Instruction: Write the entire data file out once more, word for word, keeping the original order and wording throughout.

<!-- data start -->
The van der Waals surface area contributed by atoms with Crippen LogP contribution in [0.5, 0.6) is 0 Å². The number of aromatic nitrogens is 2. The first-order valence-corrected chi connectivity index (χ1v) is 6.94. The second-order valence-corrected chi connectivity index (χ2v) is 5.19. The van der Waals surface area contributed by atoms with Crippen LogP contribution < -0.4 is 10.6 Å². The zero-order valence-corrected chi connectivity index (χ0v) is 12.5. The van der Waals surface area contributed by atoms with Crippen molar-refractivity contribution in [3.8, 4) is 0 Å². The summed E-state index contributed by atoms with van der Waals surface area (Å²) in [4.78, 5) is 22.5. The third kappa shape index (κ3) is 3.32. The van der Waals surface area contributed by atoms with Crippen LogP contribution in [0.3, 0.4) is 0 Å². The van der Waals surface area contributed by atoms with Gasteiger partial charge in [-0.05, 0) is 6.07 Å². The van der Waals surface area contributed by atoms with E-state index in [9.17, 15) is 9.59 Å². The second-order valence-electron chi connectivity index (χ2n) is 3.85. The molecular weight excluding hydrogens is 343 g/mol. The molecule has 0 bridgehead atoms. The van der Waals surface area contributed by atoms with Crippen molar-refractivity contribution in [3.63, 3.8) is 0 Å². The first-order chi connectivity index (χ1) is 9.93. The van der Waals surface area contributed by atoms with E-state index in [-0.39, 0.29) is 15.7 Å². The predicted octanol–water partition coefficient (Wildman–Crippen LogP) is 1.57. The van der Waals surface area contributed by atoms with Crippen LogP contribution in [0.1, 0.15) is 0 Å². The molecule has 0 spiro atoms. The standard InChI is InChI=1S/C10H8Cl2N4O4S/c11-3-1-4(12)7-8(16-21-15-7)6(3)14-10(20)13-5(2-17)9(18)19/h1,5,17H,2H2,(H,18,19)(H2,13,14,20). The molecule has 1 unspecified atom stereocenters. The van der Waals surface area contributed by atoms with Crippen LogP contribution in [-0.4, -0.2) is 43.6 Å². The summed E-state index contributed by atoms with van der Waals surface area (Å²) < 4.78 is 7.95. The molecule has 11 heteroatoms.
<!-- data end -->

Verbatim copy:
The van der Waals surface area contributed by atoms with Crippen LogP contribution in [0.5, 0.6) is 0 Å². The number of aromatic nitrogens is 2. The first-order valence-corrected chi connectivity index (χ1v) is 6.94. The second-order valence-corrected chi connectivity index (χ2v) is 5.19. The van der Waals surface area contributed by atoms with Crippen LogP contribution < -0.4 is 10.6 Å². The zero-order valence-corrected chi connectivity index (χ0v) is 12.5. The van der Waals surface area contributed by atoms with Crippen molar-refractivity contribution in [3.8, 4) is 0 Å². The summed E-state index contributed by atoms with van der Waals surface area (Å²) in [4.78, 5) is 22.5. The third kappa shape index (κ3) is 3.32. The van der Waals surface area contributed by atoms with Crippen LogP contribution in [0.3, 0.4) is 0 Å². The van der Waals surface area contributed by atoms with Gasteiger partial charge in [-0.05, 0) is 6.07 Å². The van der Waals surface area contributed by atoms with E-state index in [9.17, 15) is 9.59 Å². The second-order valence-electron chi connectivity index (χ2n) is 3.85. The molecular weight excluding hydrogens is 343 g/mol. The molecule has 0 bridgehead atoms. The van der Waals surface area contributed by atoms with Crippen molar-refractivity contribution in [3.63, 3.8) is 0 Å². The first-order chi connectivity index (χ1) is 9.93. The van der Waals surface area contributed by atoms with E-state index in [-0.39, 0.29) is 15.7 Å². The predicted octanol–water partition coefficient (Wildman–Crippen LogP) is 1.57. The van der Waals surface area contributed by atoms with Crippen LogP contribution in [0.1, 0.15) is 0 Å². The molecule has 0 spiro atoms. The standard InChI is InChI=1S/C10H8Cl2N4O4S/c11-3-1-4(12)7-8(16-21-15-7)6(3)14-10(20)13-5(2-17)9(18)19/h1,5,17H,2H2,(H,18,19)(H2,13,14,20). The molecule has 1 unspecified atom stereocenters. The van der Waals surface area contributed by atoms with Crippen LogP contribution in [-0.4, -0.2) is 43.6 Å². The summed E-state index contributed by atoms with van der Waals surface area (Å²) < 4.78 is 7.95. The molecule has 11 heteroatoms.